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Structural requirements of research tissue banks derived from standardized project surveillance


Tissue banks constitute decisive and rate-limiting resource and technology platforms for basic and translational biomedical research, notably in the area of cancer. Thus, it is essential to plan and structure tissue banking and allocate resources according to research needs, but essential requirements are still incompletely defined. The tissue bank of the National Center of Tumor Diseases Heidelberg (NCT) was founded with the intention to provide tissues of optimal quality and to prioritize the realization of research projects. We analysed its structure and prospective project management registration as well as tracking records for all projects of the NCT tissue bank as of its start in 2005 in order to obtain information that may be relevant for tissue bank planning. All project proposals submitted to the NCT tissue bank (n = 681) were included in the study. For a detailed evaluation of provided services, only projects that were completed until July 2011 (n = 605) were analysed. For these 605 projects, NCT tissue bank provided 769 specific services. In all projects/services, we recorded project leader, type and amount of material provided, type of research (basic/translational), work load of project and project completion. Furthermore, all completed projects were tracked after 90 days according to a standard protocol to determine principal investigators’ (PI) satisfaction and quality of the provided material. Until July 2011, 605 projects had been successfully completed as documented by material transfer agreement. Of the projects, 72.7 % addressed basic research, 22.3 % were translational research projects and 3 % concerned epidemiological research; 91 % (n = 546) concerned a single PI and the NTC tissue bank. For these projects, 769 specific services were provided. Of these services, 288 concerned providing formalin-fixed and paraffin-embedded (FFPE) tissue (extracts, full size sections), 126 providing fresh frozen materials (including fresh frozen sections), 137 providing tissue micro-array (TMA)-based sections and 199 providing immunohistochemical services. Project tracking demonstrated that all projects had started within 90 days after reception of the material by the PIs, and PI satisfaction with provided material exceeded 97 %. Standardized registration and tracking provides valuable structural information for planning and financing of tissue banks and allocation of resources. The high number of completed projects as well as high user satisfaction demonstrates that structuring of tissue banks should be preferably research-oriented and highly efficient. The comparable number of requests for FFPE and fresh frozen tissue as well as TMA-based services underpins the need for a broad approach in terms of methods and material types in order to fulfil research needs.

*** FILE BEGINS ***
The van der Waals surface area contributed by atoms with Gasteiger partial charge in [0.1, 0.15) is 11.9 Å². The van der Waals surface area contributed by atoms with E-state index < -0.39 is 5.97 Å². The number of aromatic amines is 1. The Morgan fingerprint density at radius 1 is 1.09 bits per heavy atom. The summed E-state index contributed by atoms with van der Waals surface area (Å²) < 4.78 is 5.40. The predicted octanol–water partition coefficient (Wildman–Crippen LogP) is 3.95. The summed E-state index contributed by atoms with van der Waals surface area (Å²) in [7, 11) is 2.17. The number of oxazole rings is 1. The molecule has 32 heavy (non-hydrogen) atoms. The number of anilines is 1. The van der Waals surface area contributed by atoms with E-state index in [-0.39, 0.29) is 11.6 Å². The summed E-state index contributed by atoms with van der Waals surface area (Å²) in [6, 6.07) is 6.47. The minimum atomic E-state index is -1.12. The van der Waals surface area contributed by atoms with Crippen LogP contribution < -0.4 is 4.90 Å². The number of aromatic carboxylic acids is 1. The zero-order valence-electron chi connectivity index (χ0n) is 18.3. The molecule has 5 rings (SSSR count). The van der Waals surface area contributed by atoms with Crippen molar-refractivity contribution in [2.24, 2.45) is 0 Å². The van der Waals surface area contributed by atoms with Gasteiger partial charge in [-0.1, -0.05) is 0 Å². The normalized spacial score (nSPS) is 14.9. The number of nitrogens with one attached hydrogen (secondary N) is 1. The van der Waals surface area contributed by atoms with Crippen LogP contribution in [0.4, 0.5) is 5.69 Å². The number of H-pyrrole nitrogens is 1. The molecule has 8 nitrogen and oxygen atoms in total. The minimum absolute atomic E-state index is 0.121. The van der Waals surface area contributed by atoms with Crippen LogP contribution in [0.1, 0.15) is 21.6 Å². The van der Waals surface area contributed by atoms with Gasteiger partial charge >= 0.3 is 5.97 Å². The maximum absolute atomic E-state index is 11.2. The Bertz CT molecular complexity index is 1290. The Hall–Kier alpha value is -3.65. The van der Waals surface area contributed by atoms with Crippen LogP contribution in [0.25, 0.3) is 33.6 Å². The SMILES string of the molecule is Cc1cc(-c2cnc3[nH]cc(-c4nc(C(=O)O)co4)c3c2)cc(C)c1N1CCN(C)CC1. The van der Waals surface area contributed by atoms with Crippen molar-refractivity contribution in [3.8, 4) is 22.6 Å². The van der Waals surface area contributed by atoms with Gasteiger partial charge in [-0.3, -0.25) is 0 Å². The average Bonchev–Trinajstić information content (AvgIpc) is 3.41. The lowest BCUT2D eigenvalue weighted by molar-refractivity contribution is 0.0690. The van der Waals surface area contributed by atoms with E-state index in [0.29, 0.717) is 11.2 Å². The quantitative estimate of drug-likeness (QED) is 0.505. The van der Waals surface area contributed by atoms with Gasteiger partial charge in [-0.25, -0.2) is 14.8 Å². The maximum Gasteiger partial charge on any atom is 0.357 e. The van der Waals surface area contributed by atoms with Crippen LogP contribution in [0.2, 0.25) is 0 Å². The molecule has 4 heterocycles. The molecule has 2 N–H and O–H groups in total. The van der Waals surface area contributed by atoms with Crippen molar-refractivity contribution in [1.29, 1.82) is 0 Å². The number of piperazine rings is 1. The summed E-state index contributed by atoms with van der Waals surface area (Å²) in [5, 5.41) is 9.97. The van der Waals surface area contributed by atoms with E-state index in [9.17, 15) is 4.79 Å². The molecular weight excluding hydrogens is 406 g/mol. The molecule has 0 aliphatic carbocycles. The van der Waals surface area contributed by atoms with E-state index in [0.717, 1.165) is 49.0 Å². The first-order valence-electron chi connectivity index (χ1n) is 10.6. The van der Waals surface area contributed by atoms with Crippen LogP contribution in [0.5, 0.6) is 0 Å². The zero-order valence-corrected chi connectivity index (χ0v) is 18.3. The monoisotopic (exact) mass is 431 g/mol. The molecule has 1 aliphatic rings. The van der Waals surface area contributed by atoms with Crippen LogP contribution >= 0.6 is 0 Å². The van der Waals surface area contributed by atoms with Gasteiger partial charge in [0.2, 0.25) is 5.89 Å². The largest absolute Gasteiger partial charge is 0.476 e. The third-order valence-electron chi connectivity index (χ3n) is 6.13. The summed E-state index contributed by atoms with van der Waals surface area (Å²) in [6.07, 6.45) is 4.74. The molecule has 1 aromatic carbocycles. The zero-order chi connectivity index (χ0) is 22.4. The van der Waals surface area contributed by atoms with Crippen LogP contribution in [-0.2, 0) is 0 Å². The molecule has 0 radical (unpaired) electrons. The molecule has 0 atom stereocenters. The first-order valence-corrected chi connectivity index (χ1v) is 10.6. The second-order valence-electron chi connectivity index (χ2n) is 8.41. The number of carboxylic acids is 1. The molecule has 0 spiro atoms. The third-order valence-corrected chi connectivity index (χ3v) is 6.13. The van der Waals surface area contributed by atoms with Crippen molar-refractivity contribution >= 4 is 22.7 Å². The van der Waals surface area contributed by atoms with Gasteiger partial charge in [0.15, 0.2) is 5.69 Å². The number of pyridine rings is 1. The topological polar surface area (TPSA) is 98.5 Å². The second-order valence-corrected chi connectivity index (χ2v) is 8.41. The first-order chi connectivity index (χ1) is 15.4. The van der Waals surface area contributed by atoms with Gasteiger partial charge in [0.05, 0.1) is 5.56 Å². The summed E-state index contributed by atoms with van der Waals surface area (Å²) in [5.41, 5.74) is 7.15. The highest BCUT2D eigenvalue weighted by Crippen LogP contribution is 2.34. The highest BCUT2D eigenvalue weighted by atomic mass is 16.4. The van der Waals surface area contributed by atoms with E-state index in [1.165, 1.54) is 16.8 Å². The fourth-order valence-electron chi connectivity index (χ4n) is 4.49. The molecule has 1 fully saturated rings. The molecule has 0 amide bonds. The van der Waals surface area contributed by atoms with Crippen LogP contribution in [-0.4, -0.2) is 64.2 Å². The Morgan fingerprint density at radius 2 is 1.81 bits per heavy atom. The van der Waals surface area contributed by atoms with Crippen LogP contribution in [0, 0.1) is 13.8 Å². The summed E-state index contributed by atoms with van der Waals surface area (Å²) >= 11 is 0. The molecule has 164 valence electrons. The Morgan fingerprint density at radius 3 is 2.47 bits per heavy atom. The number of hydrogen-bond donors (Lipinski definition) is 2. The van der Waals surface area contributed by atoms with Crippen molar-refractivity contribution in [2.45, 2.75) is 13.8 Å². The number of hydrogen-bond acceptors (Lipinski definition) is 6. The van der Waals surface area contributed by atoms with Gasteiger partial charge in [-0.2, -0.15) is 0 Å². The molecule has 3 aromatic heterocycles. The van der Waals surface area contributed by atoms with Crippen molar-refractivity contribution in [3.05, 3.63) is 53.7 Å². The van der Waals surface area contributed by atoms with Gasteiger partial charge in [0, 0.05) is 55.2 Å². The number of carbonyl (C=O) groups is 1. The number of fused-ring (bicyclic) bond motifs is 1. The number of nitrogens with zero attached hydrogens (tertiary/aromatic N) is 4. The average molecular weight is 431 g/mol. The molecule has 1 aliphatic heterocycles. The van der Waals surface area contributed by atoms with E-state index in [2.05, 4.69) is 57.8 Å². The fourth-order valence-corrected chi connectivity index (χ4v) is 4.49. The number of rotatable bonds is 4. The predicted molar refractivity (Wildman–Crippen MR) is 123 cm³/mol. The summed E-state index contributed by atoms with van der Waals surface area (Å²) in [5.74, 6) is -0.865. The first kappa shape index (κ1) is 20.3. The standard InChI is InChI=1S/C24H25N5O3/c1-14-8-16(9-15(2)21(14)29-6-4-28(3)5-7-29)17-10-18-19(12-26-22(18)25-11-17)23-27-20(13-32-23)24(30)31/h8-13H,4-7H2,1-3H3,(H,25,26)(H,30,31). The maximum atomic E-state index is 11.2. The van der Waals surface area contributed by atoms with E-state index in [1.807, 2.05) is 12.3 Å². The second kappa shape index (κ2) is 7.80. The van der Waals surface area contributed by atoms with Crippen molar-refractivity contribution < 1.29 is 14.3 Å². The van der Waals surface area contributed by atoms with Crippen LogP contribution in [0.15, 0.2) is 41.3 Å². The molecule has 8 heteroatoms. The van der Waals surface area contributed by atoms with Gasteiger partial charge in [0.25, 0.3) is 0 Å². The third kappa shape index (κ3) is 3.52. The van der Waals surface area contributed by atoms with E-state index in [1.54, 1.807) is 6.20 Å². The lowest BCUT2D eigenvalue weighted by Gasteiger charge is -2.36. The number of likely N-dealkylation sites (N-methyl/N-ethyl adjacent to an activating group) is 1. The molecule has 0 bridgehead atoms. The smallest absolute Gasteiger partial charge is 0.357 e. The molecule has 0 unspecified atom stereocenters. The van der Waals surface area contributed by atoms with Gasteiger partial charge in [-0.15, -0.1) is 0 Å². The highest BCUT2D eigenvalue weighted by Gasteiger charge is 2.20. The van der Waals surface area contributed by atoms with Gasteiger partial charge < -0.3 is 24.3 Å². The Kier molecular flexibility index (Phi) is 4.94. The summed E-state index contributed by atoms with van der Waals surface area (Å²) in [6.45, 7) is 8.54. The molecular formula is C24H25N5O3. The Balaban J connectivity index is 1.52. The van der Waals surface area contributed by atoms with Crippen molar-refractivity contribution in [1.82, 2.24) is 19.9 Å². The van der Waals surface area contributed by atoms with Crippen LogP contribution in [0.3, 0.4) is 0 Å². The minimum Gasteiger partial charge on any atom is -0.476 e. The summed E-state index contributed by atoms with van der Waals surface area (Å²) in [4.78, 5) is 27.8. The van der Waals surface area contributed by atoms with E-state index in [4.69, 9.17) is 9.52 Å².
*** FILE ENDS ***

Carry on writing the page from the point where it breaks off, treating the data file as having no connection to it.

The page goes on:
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We declare that we have no conflict of interest.

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Correspondence to E. Herpel.

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Herpel, E., Koleganova, N., Schreiber, B. et al. Structural requirements of research tissue banks derived from standardized project surveillance. Virchows Arch 461, 79–86 (2012). https://doi.org/10.1007/s00428-012-1258-3

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  • Tissue bank
  • Structural requirements
  • Biomedical and translational research
  • Resource allocation